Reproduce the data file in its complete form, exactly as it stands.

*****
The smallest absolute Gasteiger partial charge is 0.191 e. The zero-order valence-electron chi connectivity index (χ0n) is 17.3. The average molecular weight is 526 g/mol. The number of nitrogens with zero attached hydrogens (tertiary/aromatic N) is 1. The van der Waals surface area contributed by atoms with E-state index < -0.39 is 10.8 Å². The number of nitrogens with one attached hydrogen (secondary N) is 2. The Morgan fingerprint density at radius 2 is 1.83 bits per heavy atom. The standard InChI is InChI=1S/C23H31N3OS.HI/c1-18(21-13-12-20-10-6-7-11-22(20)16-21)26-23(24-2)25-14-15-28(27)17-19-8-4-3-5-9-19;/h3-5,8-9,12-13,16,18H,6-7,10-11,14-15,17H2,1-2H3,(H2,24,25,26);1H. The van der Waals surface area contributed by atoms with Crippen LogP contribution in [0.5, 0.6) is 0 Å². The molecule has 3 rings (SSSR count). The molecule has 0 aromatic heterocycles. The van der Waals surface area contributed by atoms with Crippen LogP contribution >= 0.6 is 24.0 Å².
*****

The smallest absolute Gasteiger partial charge is 0.191 e. The zero-order valence-electron chi connectivity index (χ0n) is 17.3. The average molecular weight is 526 g/mol. The number of nitrogens with zero attached hydrogens (tertiary/aromatic N) is 1. The van der Waals surface area contributed by atoms with E-state index < -0.39 is 10.8 Å². The number of nitrogens with one attached hydrogen (secondary N) is 2. The Morgan fingerprint density at radius 2 is 1.83 bits per heavy atom. The standard InChI is InChI=1S/C23H31N3OS.HI/c1-18(21-13-12-20-10-6-7-11-22(20)16-21)26-23(24-2)25-14-15-28(27)17-19-8-4-3-5-9-19;/h3-5,8-9,12-13,16,18H,6-7,10-11,14-15,17H2,1-2H3,(H2,24,25,26);1H. The van der Waals surface area contributed by atoms with Crippen LogP contribution in [0.5, 0.6) is 0 Å². The molecule has 3 rings (SSSR count). The molecule has 0 aromatic heterocycles. The van der Waals surface area contributed by atoms with Crippen LogP contribution >= 0.6 is 24.0 Å².